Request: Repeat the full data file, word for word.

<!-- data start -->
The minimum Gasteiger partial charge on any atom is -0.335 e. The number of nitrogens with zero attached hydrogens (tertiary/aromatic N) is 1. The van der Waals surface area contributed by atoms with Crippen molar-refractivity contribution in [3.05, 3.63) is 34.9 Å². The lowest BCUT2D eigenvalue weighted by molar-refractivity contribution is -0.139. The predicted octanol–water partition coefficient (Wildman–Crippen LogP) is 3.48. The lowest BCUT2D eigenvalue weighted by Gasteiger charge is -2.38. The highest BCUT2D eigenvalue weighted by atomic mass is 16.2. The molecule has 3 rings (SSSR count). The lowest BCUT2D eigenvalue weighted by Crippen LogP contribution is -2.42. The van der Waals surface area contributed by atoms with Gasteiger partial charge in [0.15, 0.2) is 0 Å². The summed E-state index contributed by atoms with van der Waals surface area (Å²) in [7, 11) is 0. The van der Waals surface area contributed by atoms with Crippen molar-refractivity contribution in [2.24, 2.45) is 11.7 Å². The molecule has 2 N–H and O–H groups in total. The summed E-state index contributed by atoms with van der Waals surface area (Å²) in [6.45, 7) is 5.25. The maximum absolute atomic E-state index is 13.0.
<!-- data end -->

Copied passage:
The minimum Gasteiger partial charge on any atom is -0.335 e. The number of nitrogens with zero attached hydrogens (tertiary/aromatic N) is 1. The van der Waals surface area contributed by atoms with Crippen molar-refractivity contribution in [3.05, 3.63) is 34.9 Å². The lowest BCUT2D eigenvalue weighted by molar-refractivity contribution is -0.139. The predicted octanol–water partition coefficient (Wildman–Crippen LogP) is 3.48. The lowest BCUT2D eigenvalue weighted by Gasteiger charge is -2.38. The highest BCUT2D eigenvalue weighted by atomic mass is 16.2. The molecule has 3 rings (SSSR count). The lowest BCUT2D eigenvalue weighted by Crippen LogP contribution is -2.42. The van der Waals surface area contributed by atoms with Gasteiger partial charge in [0.15, 0.2) is 0 Å². The summed E-state index contributed by atoms with van der Waals surface area (Å²) in [7, 11) is 0. The van der Waals surface area contributed by atoms with Crippen molar-refractivity contribution in [2.24, 2.45) is 11.7 Å². The molecule has 2 N–H and O–H groups in total. The summed E-state index contributed by atoms with van der Waals surface area (Å²) in [6.45, 7) is 5.25. The maximum absolute atomic E-state index is 13.0.